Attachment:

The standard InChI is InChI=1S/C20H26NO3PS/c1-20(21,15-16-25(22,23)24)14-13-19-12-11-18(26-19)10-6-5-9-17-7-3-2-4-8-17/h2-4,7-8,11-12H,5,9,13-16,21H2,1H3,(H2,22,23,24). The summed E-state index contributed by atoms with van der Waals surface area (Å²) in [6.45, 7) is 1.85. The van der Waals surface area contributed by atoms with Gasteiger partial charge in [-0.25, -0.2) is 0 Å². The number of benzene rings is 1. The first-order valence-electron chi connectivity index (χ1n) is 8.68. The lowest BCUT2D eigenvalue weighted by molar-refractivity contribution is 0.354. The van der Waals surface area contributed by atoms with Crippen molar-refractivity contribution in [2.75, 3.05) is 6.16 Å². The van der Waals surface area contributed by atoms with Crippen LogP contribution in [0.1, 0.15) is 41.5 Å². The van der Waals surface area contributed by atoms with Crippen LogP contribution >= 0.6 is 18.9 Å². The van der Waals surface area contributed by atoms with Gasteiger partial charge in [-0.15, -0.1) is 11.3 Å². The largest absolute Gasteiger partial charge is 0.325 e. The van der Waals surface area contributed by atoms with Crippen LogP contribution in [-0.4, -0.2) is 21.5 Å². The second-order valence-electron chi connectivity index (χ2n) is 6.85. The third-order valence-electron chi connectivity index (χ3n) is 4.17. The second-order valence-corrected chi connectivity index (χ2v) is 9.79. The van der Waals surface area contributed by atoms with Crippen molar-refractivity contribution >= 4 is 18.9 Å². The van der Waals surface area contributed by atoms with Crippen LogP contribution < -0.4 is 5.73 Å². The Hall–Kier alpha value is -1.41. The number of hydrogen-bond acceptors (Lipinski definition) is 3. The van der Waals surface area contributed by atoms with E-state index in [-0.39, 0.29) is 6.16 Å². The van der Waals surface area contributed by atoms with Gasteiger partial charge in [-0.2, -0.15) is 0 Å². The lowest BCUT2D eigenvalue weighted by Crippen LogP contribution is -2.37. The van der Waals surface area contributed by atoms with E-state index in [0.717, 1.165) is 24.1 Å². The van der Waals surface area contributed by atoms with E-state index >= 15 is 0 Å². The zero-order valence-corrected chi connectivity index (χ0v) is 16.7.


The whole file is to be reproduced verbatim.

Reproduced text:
The standard InChI is InChI=1S/C20H26NO3PS/c1-20(21,15-16-25(22,23)24)14-13-19-12-11-18(26-19)10-6-5-9-17-7-3-2-4-8-17/h2-4,7-8,11-12H,5,9,13-16,21H2,1H3,(H2,22,23,24). The summed E-state index contributed by atoms with van der Waals surface area (Å²) in [6.45, 7) is 1.85. The van der Waals surface area contributed by atoms with Gasteiger partial charge in [-0.25, -0.2) is 0 Å². The number of benzene rings is 1. The first-order valence-electron chi connectivity index (χ1n) is 8.68. The lowest BCUT2D eigenvalue weighted by molar-refractivity contribution is 0.354. The van der Waals surface area contributed by atoms with Crippen molar-refractivity contribution in [2.75, 3.05) is 6.16 Å². The van der Waals surface area contributed by atoms with Crippen LogP contribution in [0.1, 0.15) is 41.5 Å². The van der Waals surface area contributed by atoms with Crippen LogP contribution >= 0.6 is 18.9 Å². The van der Waals surface area contributed by atoms with Gasteiger partial charge in [-0.15, -0.1) is 11.3 Å². The largest absolute Gasteiger partial charge is 0.325 e. The van der Waals surface area contributed by atoms with Crippen LogP contribution in [-0.4, -0.2) is 21.5 Å². The second-order valence-electron chi connectivity index (χ2n) is 6.85. The third-order valence-electron chi connectivity index (χ3n) is 4.17. The second-order valence-corrected chi connectivity index (χ2v) is 9.79. The van der Waals surface area contributed by atoms with Crippen molar-refractivity contribution >= 4 is 18.9 Å². The van der Waals surface area contributed by atoms with Crippen LogP contribution < -0.4 is 5.73 Å². The Hall–Kier alpha value is -1.41. The number of hydrogen-bond acceptors (Lipinski definition) is 3. The van der Waals surface area contributed by atoms with E-state index in [-0.39, 0.29) is 6.16 Å². The van der Waals surface area contributed by atoms with Gasteiger partial charge in [-0.2, -0.15) is 0 Å². The lowest BCUT2D eigenvalue weighted by Crippen LogP contribution is -2.37. The van der Waals surface area contributed by atoms with E-state index in [0.717, 1.165) is 24.1 Å². The van der Waals surface area contributed by atoms with E-state index >= 15 is 0 Å². The zero-order valence-corrected chi connectivity index (χ0v) is 16.7.